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FAA Delayed Evacuating Dulles Tower Wednesday for 45 Minutes, Making a Dangerous Situation With Carbon Monoxide Fumes Even Worse - (5/10/2007)

CONTACT:     Kieron Heflin, NATCA Dulles Facility Rep., 703-786-3632


WASHINGTON – The Federal Aviation Administration delayed evacuating air traffic control tower personnel at Washington Dulles Airport on Wednesday morning for 45 minutes, resulting in prolonged exposure to high levels of carbon monoxide fumes that ended up sending five people to the hospital and providing the third major recent example of a botched FAA response to a health problem in a major air traffic control facility in the Eastern United States.
 

As a result, Dulles controllers are demanding that carbon monoxide detectors be installed at both the current tower and the new Dulles tower that is being completed for future opening. 

The Dulles incident comes just two months after a botched roofing project and a badly delayed and ineffective cleanup effort at Jacksonville Terminal Radar Approach Control (TRACON) resulted in employees having to breathe toxic odors. Five controllers are still out and being treated by the Mayo Clinic. And on April 25, scheduled maintenance on an engine generator at the New York TRACON sent diesel exhaust fumes into the ventilation system for the building, resulting in a slow leak of deadly carbon monoxide gas. Six controllers in the Newark Area were sickened but FAA management prevented them from leaving the room to seek fresh air and medical attention and even denied a request to call the fire department for assistance.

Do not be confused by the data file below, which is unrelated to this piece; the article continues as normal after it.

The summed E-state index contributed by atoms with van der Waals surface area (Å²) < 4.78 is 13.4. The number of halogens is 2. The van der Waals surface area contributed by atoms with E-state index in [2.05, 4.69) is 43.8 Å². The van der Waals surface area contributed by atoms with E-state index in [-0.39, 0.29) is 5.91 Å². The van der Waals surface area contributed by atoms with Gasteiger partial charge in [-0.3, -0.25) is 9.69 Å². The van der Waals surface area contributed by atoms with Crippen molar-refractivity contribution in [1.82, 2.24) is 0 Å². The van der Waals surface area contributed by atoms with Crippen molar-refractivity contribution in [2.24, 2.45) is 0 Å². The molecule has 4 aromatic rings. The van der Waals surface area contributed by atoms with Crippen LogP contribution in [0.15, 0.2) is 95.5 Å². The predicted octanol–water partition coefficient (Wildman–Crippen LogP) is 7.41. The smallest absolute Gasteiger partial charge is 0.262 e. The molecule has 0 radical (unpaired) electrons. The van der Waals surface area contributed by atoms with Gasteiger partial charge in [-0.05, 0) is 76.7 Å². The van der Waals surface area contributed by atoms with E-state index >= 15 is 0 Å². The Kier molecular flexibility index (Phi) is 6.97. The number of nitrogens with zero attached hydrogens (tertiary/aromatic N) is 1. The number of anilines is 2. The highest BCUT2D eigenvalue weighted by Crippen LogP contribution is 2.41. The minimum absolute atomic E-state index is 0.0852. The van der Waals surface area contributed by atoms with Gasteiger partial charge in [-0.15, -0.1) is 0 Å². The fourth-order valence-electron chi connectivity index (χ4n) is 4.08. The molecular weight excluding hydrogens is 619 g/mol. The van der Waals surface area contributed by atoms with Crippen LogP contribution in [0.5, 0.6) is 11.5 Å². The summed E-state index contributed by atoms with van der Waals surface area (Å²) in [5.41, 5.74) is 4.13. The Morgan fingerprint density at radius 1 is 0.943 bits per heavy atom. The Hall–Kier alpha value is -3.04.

At Dulles Tower on Wednesday, the cause of the fumes was construction work at the airport, but the FAA response to protect employees was slow. Contributing to the problem was the fact that FAA managers at the facility no longer work in the tower with controllers. They have moved to offices in the new tower. Because managers are not with their employees, they had to be called with updates and could not quickly respond to what was happening and make decisions at the speed needed for maximum safety. 

The sickened controllers who went to a nearby hospital were released after being treated for carbon monoxide exposure. Most were suffering from dizziness, lightheadedness, faintness, burning throat with the taste of fumes, elevated blood pressure and burning eyes. 

National Air Traffic Controllers Association officials have been advised that at 20 parts per million of carbon monoxide, the tower should have been evacuated. But local fire and rescue officials who were on scene initially measured the amount of carbon monoxide at 28 parts per million and later told hospital officials, according to controllers, that the level peaked at 35 parts per million.


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